Utility giant PG&E Corp. capped its best day since going bankrupt in January thanks to California’s governor.
Gavin Newsom called on lawmakers on Friday to find a way to help the state’s utilities cover the costs of devastating wildfires — costs so crippling that PG&E was forced to file for Chapter 11 in January while facing $30 billion in liabilities. He issued a report outlining possible solutions — including an insurance fund utilities could tap into — sending the clearest signal yet that California will move to keep its power companies solvent.
“We all have a burden and a responsibility to assume the costs,” Newsom said in a news conference when the report was released. As a result of the wildfires, he said, “We are in a very precarious state.” Newsom, a Democrat, asked for legislation to be passed by July 12. His party holds the majority in the state legislature.
In doing so, Newsom delivered what Wall Street has been waiting on for months: Clarity on exactly what the state will do to help utilities, including Edison International and Sempra Energy, avoid the same fate as PG&E. Edison’s Southern California Edison utility and Sempra’s San Diego Gas & Electric have both seen their credit downgraded due to the wildfire risks and face junk status within months without a fix from the state.
PG&E, which didn’t immediately respond to a request for comment, jumped 21 percent to $23.08, its highest close since Jan. 24. Edison surged 7.2 percent at $67.13, and Sempra gained 1.4 percent.
While he called for action to aid utilities, Newsom wasn’t shy in addressing PG&E’s culpability during a press conference. He raised the idea, on several occasions, of a possible government takeover should PG&E continue to be “bad actors” and “mislead” the state. Newsom noted that, in the report, “there is a word that drives shivers up people’s spines: It’s called municipalization.” And, he added, “If they don’t get it done. We will get it done.”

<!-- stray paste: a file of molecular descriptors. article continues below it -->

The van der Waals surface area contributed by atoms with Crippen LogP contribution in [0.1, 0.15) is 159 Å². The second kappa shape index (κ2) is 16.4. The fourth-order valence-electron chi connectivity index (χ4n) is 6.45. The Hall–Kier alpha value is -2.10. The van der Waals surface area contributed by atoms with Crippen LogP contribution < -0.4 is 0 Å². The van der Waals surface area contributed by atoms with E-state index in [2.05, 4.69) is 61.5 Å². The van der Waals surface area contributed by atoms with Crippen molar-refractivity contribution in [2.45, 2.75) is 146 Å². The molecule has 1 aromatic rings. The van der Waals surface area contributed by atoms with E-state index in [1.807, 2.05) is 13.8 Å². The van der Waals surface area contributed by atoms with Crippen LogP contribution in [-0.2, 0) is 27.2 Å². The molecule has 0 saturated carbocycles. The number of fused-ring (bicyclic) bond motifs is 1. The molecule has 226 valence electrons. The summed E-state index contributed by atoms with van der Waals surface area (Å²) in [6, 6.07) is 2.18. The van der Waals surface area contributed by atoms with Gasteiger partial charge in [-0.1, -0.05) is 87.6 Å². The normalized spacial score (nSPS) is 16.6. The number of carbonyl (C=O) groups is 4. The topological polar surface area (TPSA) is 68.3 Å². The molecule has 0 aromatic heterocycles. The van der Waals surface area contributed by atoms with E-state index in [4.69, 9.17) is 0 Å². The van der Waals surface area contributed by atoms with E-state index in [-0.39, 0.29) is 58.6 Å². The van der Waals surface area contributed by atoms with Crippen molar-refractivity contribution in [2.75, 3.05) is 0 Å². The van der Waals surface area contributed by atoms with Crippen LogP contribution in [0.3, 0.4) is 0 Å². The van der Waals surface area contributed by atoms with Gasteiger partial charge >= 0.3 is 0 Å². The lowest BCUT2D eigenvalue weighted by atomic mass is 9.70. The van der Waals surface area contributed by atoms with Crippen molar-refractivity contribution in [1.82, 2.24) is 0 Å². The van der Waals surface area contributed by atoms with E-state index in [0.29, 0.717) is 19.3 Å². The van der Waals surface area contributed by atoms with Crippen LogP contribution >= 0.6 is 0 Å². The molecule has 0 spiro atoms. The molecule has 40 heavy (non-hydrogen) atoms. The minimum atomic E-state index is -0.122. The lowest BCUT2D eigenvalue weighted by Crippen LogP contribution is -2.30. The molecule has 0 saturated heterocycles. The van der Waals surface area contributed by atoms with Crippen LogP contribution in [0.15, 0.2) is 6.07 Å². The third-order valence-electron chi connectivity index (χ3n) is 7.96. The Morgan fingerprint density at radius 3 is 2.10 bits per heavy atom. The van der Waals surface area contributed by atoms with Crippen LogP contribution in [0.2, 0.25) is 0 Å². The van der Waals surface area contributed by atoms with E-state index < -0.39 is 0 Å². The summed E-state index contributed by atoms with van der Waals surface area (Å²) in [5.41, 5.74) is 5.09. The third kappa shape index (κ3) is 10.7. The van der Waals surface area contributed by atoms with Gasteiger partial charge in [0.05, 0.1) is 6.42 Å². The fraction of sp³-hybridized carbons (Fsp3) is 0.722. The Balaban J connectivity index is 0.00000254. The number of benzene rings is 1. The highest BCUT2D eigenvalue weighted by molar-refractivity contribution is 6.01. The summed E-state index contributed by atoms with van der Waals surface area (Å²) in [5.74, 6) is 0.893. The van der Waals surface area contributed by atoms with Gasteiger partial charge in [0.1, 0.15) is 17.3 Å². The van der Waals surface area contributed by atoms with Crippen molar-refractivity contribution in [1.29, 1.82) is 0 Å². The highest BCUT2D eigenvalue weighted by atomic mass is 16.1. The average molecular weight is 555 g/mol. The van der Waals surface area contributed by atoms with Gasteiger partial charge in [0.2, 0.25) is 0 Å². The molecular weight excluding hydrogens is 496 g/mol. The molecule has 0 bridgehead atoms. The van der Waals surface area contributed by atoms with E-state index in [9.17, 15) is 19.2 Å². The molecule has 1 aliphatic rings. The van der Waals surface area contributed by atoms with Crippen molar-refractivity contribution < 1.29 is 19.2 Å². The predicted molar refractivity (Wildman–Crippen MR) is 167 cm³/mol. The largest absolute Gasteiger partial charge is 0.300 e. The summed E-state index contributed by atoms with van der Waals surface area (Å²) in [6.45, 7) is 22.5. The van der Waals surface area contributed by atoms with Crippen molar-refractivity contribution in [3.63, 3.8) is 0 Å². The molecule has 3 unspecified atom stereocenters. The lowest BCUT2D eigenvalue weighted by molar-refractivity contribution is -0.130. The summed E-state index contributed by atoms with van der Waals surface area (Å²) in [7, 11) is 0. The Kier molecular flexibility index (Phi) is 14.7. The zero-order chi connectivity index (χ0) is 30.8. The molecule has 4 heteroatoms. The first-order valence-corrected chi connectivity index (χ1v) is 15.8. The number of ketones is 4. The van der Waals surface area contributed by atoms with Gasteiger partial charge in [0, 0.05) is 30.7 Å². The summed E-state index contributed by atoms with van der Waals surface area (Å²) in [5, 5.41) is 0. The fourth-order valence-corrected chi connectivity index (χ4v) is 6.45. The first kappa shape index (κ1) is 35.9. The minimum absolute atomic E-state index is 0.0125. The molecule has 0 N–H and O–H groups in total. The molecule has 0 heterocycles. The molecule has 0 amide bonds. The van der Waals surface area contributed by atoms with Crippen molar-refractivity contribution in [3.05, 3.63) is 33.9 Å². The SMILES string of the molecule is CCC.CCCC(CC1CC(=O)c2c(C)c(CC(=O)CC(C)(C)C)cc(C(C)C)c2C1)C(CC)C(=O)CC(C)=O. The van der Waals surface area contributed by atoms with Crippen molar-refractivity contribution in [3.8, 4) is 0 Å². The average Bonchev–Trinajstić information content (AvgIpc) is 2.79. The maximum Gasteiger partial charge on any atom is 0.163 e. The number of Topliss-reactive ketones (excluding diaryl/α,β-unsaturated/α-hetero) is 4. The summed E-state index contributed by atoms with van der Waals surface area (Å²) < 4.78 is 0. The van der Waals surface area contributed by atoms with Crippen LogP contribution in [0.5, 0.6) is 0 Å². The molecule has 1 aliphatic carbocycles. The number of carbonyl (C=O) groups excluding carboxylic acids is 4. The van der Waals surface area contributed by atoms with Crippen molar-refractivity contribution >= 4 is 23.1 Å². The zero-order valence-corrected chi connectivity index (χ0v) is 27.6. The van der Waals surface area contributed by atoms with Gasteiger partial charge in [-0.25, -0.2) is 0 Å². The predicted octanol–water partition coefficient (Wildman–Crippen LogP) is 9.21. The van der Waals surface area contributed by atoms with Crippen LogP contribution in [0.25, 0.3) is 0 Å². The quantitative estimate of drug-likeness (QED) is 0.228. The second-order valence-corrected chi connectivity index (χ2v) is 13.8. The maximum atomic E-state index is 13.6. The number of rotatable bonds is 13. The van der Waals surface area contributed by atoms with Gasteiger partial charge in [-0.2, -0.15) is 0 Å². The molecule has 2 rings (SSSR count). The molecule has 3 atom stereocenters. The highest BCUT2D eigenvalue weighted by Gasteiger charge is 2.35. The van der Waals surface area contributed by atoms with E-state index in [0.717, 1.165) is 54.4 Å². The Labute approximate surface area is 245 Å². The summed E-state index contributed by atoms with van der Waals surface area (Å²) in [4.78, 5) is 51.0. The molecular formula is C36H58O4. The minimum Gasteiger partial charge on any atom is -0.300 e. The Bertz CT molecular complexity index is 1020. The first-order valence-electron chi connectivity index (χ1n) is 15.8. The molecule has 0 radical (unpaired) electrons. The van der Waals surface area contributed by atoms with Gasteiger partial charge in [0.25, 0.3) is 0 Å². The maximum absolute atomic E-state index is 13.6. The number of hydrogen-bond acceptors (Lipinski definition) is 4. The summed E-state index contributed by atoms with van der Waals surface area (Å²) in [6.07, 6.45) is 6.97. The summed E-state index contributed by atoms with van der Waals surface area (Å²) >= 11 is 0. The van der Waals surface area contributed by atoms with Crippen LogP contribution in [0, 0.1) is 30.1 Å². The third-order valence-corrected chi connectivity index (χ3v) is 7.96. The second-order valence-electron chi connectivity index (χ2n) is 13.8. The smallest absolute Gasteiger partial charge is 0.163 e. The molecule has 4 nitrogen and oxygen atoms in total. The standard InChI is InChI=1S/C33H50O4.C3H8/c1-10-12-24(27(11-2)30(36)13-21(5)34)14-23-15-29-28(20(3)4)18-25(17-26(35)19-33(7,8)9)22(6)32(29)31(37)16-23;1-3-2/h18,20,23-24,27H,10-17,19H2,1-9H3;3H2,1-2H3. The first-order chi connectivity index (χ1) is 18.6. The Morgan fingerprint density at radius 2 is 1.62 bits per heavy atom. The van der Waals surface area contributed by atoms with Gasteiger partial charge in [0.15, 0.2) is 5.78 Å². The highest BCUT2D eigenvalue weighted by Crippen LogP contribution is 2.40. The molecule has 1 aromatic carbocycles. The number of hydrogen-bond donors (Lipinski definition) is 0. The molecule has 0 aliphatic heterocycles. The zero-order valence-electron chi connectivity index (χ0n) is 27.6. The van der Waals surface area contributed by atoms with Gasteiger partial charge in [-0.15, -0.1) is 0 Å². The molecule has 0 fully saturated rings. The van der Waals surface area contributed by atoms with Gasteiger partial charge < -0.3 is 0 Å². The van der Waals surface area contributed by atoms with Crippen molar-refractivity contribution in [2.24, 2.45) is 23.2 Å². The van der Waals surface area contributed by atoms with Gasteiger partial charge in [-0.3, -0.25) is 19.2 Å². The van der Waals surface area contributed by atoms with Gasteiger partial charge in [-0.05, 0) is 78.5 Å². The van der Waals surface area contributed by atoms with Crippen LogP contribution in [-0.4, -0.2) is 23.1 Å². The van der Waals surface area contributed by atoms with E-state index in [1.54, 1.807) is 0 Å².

Newsom’s report outlines policy options that include a catastrophic wildfire fund utilities could use for liabilities and a liquidity fund. It doesn’t make an outright recommendation on whether the state should kill a legal doctrine known as inverse condemnation that holds utilities strictly liable for damages should their equipment cause a fire. But it does suggest that lawmakers consider changing the doctrine to a “fault-based standard” that would make utilities responsible if there was misconduct involved.
Also recommended in the report: Reform the California Public Utilities Commission that oversees power companies. “The state can take no options off the table” in the PG&E bankruptcy case, including municipalization of all or part of operations; breaking up PG&E’s territory into smaller markets; and focusing its operations on pipes and wires. Consider creating a state power-buying agency to backstop utilities. Weigh a liquidity fund that would provide bridge financing to pay for fire claims while regulators weigh whether ratepayers should pick up costs. Utility shareholders and ratepayers may pay for the fund. Explore a catastrophic wildfire fund that would help utilities immediately pay for damages if they face massive liabilities. Shareholders could contribute, and insurance companies would agree to cap claims.Newsom’s report drew a mixed reception. Key lawmakers pledged to work with him, with Senate President Toni Atkins saying legislators will “dive into the details” of the report in the coming weeks. Advocacy group Consumer Watchdog meanwhile said a “PG&E bailout shouldn’t be buried in the fine print of legislative action.”
While California’s utilities rallied, Moody’s Investors Service said the impact on the companies’ credit remains to be seen. “The report represents concrete progress toward options for managing wildfire risk – a credit positive,” the ratings company said. While Moody’s said none of the report’s suggestions alone would mitigate utility risk, “combined, the strategies start to exhibit more promise.”
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